Self employed people pay both employer and employee portions of the tax on their self employment income.  The self-employment rate has been 15.3%.  There are two adjustments that self employed people make that are related to self employment tax:

  • The first adjustment is to multiply self-employment income by 0.9235. This adjustment basically allows the employer portion of FICA taxes to be deducted from self employment income.  Notice that the 0.9235 number is equal to 1 – 7.65%.  7.65% representing the employer portion of FICA

Example:  Joan has $100,000 of self employment income from her proprietorship.  She multiplies this income by 0.9235 and the product is $92,350, which is equal to her $100,000 self employment income less the employer portion of 7.65%.  The self employment tax rate of 15.3% is then multiplied by $92,350 to arrive at self employment tax of $14,129.

  • The second adjustment is a deduction equal to one-half of the self employment tax on the self employed person’s tax return.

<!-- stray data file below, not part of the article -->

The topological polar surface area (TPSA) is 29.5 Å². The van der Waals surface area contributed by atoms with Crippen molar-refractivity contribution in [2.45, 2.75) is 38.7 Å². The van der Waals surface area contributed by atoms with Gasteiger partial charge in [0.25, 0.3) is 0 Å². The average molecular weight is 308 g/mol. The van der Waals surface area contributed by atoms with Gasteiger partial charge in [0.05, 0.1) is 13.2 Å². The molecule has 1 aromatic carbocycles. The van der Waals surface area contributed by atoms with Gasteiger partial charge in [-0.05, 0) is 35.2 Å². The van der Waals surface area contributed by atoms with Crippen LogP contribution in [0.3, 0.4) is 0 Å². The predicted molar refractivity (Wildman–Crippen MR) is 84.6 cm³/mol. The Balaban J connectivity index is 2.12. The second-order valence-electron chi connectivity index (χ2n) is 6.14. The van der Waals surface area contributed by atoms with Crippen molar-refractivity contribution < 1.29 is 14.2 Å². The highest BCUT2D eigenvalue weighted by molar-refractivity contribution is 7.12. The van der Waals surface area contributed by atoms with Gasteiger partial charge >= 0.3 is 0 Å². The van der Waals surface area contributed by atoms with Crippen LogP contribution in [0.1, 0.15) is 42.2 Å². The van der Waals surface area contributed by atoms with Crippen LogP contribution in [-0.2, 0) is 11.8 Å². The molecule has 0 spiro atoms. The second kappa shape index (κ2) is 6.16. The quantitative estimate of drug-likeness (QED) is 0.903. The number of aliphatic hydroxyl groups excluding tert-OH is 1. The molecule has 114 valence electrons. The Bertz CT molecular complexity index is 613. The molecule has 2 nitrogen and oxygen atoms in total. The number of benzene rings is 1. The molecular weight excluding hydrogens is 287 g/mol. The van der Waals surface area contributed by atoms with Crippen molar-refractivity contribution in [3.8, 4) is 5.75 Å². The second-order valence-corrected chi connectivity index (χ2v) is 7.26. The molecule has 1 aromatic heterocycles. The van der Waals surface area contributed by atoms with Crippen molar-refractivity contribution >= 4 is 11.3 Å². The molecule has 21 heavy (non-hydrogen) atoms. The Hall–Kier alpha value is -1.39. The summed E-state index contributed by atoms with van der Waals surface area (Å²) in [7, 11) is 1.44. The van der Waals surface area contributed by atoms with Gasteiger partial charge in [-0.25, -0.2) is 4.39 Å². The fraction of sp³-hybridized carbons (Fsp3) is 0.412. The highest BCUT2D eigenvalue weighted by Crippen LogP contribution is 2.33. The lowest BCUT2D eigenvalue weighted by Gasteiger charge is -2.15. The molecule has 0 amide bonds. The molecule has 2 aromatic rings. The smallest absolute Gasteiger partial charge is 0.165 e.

On Joan’s personal tax return, she would be allowed an above the line deduction of $7,064.50 (one half of the $14,129 self employment tax).

What’s New

During 2011, the employee portion of Social Security was reduced to 4.2% from 6.2%.  The Social Security tax for self-employed individuals was 10.4% (6.2% employer portion plus 4.2% employee portion).  In December 2011, when Congress couldn’t agree on how to fund a full-year extension of the payroll tax cut, it passed the Temporary Payroll Tax Cut Continuation Act of 2011 that provided a two month extension of the 4.2% employee Social Security rate.  On February 17, Congress passed the Middle Class Tax Relief and Job Creation Act of 2012.  This new law extended both the 4.2% Social Security employee portion and the 10.4% Social Security portion of self employment tax until December 31, 2012.